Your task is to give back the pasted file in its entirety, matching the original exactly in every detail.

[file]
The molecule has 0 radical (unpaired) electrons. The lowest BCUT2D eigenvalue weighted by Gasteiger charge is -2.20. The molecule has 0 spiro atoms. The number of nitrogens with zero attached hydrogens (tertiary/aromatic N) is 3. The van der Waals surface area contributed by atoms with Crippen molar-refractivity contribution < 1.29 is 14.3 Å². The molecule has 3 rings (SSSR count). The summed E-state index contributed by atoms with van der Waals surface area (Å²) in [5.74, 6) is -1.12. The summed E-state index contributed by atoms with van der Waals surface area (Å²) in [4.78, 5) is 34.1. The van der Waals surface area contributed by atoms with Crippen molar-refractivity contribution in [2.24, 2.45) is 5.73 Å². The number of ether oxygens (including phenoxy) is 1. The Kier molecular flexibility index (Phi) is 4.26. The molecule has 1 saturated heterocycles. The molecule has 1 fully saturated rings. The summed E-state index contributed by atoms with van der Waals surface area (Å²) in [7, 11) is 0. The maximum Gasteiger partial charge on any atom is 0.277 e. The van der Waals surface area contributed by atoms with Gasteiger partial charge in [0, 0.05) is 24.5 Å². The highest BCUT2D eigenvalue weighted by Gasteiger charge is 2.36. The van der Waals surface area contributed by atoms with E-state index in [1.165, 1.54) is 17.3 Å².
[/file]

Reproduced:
The molecule has 0 radical (unpaired) electrons. The lowest BCUT2D eigenvalue weighted by Gasteiger charge is -2.20. The molecule has 0 spiro atoms. The number of nitrogens with zero attached hydrogens (tertiary/aromatic N) is 3. The van der Waals surface area contributed by atoms with Crippen molar-refractivity contribution < 1.29 is 14.3 Å². The molecule has 3 rings (SSSR count). The summed E-state index contributed by atoms with van der Waals surface area (Å²) in [5.74, 6) is -1.12. The summed E-state index contributed by atoms with van der Waals surface area (Å²) in [4.78, 5) is 34.1. The van der Waals surface area contributed by atoms with Crippen molar-refractivity contribution in [2.24, 2.45) is 5.73 Å². The number of ether oxygens (including phenoxy) is 1. The Kier molecular flexibility index (Phi) is 4.26. The molecule has 1 saturated heterocycles. The molecule has 1 fully saturated rings. The summed E-state index contributed by atoms with van der Waals surface area (Å²) in [7, 11) is 0. The maximum Gasteiger partial charge on any atom is 0.277 e. The van der Waals surface area contributed by atoms with Gasteiger partial charge in [0, 0.05) is 24.5 Å². The highest BCUT2D eigenvalue weighted by Gasteiger charge is 2.36. The van der Waals surface area contributed by atoms with E-state index in [1.165, 1.54) is 17.3 Å².